It’s a known fact, from fighting, that you cannot stay angry when you’re tired. Can you stay stressed? Can you stay sad? I doubted it. In moment of extreme emotion, I can’t keep running. Extreme emotion will stop me in my tracks. So the converse must also be true: extreme physical exertion will stop your emotions in their tracks. So I couldn’t dwell on my dog being dead, at my hand. I tried not to dwell on her last horrible moments of delirium, dying alone in a heated cage. We don’t all die alone, but she would, and it would be my fault.

Why did I bring the dog? Iy’s her fault! It’s her fault for not running. It’s not my goddamn fault she’s crated. Goddamn dog, why won’t you run!? It’s your fault you’re in that damned crate! I’m sorry. I’m sorry Tuna. It’s not your fault. I’m sorry. I’m sorry I was a shitty owner. I should have let you play with sticks. Shit! Who cares if she smells the fucking flowers??

How would I live with myself?? I decided I would never get another dog. She would be the only dog I ever owned. Obviously I would never get another dog. I had proven, without any doubt and with complete finality, that I was unfit to care for anything. I would probably retire just leave. Go to South America to self-destruct in the jungle. Pick bar fights with Colombians until I was killed.

The run was endless. The sun bore down. The hours passed. I ran out of food, despite finding a spare gel in my pack. I sprinted on.

Finally, in the distance, I saw two girls that I’d started running with. It was 5 hours into my run, and I was nearing Mosquito Creek. The kilometers were being discarded, but it seemed like so many remained!

I met them, sprinted past. They said “I heard you ran to Deep Cove?” I panted yes, but that I had to go, see you at the finish line. I left them in a hurry, sprinted up the last hill, the very last hill, and burst out of the forest into the road. Now it was a straight line to the parking lot. I sprinted faster. I was running sub 4 minute km now, hikers giving me a wide berth as I tore down the dirt and gravel path. The car was so close!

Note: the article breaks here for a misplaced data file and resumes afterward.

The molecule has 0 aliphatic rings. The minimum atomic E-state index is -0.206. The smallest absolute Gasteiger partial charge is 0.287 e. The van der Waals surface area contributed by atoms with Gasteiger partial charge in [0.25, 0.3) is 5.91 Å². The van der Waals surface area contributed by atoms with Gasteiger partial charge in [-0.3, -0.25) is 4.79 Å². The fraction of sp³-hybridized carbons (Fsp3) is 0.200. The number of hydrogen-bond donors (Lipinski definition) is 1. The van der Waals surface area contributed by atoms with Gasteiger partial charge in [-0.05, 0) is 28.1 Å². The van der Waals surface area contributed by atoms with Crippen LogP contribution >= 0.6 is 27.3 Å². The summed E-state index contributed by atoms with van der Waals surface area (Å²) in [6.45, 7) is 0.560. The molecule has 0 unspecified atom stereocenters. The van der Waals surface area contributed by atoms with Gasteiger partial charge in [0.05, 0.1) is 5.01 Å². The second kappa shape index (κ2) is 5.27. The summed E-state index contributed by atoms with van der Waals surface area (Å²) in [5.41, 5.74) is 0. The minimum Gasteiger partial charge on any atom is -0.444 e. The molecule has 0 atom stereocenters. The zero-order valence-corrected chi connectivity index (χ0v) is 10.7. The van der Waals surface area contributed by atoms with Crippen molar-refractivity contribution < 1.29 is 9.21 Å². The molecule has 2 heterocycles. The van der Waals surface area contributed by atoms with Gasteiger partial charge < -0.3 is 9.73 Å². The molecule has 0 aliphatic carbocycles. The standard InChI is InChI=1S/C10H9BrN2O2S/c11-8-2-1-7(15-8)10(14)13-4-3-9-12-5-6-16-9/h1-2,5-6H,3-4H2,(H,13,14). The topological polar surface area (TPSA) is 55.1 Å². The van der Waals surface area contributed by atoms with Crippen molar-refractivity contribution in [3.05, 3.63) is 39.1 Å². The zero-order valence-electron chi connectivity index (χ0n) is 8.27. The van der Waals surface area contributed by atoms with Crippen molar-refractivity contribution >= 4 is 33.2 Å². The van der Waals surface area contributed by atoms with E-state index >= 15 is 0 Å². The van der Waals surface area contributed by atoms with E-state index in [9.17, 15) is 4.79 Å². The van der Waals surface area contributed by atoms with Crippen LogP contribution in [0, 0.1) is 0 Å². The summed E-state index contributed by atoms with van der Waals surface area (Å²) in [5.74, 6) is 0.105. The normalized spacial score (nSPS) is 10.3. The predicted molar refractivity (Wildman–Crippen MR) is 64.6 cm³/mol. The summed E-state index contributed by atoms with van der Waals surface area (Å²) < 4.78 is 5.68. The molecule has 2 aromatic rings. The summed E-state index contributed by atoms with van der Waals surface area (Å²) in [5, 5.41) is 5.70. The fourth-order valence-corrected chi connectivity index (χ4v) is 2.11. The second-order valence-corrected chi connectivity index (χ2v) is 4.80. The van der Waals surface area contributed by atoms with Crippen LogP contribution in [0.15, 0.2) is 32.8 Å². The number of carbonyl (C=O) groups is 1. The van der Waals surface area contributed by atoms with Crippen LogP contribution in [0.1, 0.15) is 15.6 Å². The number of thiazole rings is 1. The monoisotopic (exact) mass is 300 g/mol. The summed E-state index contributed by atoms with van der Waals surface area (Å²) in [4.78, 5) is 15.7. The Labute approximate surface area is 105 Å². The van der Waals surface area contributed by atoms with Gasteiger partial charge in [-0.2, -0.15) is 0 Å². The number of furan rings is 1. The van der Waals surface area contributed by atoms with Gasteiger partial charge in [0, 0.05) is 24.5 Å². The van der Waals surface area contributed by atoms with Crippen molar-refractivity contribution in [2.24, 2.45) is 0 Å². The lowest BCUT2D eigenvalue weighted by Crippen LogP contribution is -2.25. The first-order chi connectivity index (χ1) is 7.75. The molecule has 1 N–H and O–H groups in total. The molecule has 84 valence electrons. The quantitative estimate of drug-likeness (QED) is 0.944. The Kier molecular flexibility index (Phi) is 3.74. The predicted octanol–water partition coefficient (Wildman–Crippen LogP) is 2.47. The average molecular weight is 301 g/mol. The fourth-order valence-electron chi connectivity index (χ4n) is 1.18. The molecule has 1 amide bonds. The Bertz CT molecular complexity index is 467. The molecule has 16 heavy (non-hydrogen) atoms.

I kept my eyes to the right, looking for pool of water I planned to dunk the dog in. I would hop in the car directly, if she was unmoving, drive down here, and drop her in the lake. The vet would be closed, it would be her only hope. I found the spot, a wide shallow pool with cold, running water. Only a few yard from the end of the parking lot.

I ran through the parking lot. So long! So steep. So, so hot. Black asphalt gravel stuck to my shoes. I cursed the parking lot. I looked up at the sun: yeah, no shade to be had. Shit!

The parking lot felt endless. It was so, so hot. I was running on empty. I could imagine the girls up on the hill behind me, watching me crawl. They would know. They would show up while I held my dead dog in a pool of water.

Finally, I reached the car! I tapped on the rear window as I unlocked the door…

The dog raised her head, yawned, stretched. She was fine. Out of water, but more concerned with eating sticks than drinking. Phewf. She would live to disobey another day!

Sun Dog loves the sun.

Brain damaged? Impossible to say.

I fared pretty well. I ended up cutting 45 minutes off my “out” time, to cover the last 20 km in 2:15. Total distance was 39.7 km in 5 hours and 15 minutes. In terms of time, this was the longest run of my life, by about 26 minutes. In terms of distance, I’ve run further a few times, but certainly never harder!

My Achilles are hurting, a few days later. But my race fueling strategy was great. No muscle soreness, barely tired, feeling great. Looking forward to another training run next weekend!

I think I’ll leave the dog at home next time!

Running is life, and death.


Previous Tenderfoot Runs:
Part III: Tenderfoot Boogie Training Run #2
Part II: Tenderfoot Boogie Training Run #1
Part I: Intro to the Tenderfoot Boogie